Dear Come Correct:
Let me try to boil this down to the essentials: About five years ago, my dad had an affair with someone who worked with him. After a scorched-earth divorce, Dad married The Other Woman and mom has remained single. He and I were close before the divorce; I have managed to maintain a relationship with him and be politely friendly to his wife (not too fond of her, considering the circumstances, but I respect that this is his choice and I make the effort). It's mostly been okay since we spend a day here, a day there together. My mother is slowly rebuilding her life, but there's not a lot out there for a 50-something woman to date, so she's mostly by herself, and she doesn't complain about it.
The one thing both my folks agree on is how much they like my fiance and how much they're looking forward to seeing me walk down the aisle.
The problem: my dad wants not only wants to come to the wedding, he wants the new wife sitting right next to him, up front, and he wants to give me away! (We're in our early 30s and are paying for everything ourselves.) He suspects my mother might demand that Wife No 2 be left at home and he has been very clear that they both come or he won't be there.
My mother has put no pressure on me—but I think she would take it extremely hard if Dad walked me down the aisle.
Torn In Half
It will make you feel any better, this is a pretty common dilemma. With the American divorce rate hovering around 50%, it would be kinda odd if this didn't pop up more frequently. You're being entirely grownup about this, and you deserve a happy, drama-free day, so here's my two cents:
Tell both your parents separately that they're both invited to the wedding and will have some role in it. You'll let them know when you decide.
Tell your father your stepmother is welcome and will indeed be sitting next to him. It's quite possible they will be the first seats in the second row, directly behind your mother and someone very close to her (brother, uncle, it's usually a family member, but could be her best friend…)
Also tell him you are considering having him walk you down the aisle—but he should understand that he will be sharing that honor with your mother. She's an important part of your life, too, and in many cultures (Jewish, Carribean, for example) both parents are expected to escort the bride if they're physically able.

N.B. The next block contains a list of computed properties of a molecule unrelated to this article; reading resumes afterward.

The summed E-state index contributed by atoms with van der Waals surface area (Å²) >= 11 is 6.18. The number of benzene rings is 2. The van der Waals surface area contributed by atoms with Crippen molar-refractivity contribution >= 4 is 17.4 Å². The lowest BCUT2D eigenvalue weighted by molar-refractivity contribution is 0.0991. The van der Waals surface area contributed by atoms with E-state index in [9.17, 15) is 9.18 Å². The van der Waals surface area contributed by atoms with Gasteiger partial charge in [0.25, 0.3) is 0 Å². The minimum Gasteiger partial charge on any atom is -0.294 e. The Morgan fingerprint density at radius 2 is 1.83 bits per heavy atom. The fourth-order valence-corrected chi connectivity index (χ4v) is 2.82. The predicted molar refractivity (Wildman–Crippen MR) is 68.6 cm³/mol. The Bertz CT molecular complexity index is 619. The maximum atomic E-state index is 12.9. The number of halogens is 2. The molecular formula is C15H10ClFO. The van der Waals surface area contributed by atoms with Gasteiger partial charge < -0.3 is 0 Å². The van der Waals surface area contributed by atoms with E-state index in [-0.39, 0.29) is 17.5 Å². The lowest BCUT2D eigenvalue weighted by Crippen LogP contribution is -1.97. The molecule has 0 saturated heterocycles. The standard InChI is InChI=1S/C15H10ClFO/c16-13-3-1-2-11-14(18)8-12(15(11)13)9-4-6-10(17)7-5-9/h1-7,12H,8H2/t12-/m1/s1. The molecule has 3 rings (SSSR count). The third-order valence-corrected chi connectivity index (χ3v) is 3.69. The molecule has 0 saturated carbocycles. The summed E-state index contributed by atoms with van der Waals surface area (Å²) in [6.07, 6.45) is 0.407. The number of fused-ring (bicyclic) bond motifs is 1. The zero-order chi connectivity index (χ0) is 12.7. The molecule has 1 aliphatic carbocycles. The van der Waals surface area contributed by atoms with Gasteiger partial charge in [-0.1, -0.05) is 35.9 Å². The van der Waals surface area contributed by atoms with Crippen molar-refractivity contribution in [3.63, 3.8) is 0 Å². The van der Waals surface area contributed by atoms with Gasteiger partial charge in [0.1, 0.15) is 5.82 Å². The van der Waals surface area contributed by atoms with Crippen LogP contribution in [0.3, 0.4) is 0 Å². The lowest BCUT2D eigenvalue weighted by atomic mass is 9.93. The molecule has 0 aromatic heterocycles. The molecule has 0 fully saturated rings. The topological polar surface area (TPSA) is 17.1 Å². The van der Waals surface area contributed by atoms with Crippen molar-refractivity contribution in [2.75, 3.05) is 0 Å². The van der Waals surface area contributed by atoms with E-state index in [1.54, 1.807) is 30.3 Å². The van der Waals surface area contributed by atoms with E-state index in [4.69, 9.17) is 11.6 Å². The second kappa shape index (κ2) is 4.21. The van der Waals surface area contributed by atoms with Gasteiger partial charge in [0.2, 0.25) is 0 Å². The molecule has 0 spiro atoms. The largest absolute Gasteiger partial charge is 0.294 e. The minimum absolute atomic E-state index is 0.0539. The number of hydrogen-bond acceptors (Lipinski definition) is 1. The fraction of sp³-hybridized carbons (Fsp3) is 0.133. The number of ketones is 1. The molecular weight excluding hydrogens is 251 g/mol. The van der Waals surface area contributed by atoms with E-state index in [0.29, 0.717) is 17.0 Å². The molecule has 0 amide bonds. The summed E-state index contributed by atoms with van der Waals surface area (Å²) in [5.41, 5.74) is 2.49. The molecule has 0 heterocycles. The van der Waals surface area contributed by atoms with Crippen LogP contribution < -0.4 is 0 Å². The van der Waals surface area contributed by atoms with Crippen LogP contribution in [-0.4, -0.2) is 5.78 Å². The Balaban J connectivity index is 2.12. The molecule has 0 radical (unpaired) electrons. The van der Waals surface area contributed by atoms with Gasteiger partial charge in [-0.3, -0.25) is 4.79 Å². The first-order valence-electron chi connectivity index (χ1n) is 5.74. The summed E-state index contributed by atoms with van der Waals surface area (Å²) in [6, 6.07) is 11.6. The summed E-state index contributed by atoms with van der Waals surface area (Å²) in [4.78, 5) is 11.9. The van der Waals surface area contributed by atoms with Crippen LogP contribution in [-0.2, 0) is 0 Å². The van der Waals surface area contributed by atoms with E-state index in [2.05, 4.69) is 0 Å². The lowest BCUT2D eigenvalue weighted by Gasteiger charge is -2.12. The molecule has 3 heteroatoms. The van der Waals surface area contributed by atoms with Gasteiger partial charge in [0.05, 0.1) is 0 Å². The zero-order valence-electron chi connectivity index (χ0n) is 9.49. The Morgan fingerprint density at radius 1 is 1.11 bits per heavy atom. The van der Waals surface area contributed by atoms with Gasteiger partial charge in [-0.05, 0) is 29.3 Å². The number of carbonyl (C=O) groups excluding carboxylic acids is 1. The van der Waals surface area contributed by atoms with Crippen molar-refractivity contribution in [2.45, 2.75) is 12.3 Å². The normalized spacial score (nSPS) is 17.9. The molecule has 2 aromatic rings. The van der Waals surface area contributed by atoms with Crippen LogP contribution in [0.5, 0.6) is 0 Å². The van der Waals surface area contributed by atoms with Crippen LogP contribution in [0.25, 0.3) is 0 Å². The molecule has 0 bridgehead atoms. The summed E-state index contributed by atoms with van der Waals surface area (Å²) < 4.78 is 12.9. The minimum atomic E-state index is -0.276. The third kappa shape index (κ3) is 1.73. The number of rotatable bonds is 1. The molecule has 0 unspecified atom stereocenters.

If you have a reception afterward, traditionally you work you way up to the bride and groom: groom's parents, bride's parents, bride and groom. In this case, since there's tension between the parents, change things up a bit: groom's parents, dad and stepmom, bride and groom, mom.
If you have a seated luncheon or dinner after the ceremony, have your parents seated at separate tables. If there is a dais for the wedding party, separate your parents the same way you did in the receiving line.
Emphasize to your folks that this is an important occasion for you and you really hope they pull together for a few hours on this one day. They may not love each other, but they love you, and they'll want to do what makes you happy.
Wishing your much luck,
Karen Grigsby Bates is a Los Angeles-based correspondent for NPR News and co-author, with Karen Elyse Hudson, of The New Basic Black: Home Training For Modern Times (Doubleday).
Did you finesse your parent's divorce and manage to have a conflict-free wedding day? Tell us how at AskComeCorrect@gmail.com. And remember that your letter could be published unless you request that we not.
Next: What to Wear to Your Third Wedding.
is a Los Angeles-based correspondent for NPR News and co-author, with Karen Elyse Hudson, of The New Basic Black: Home Training For Modern Times (Doubleday).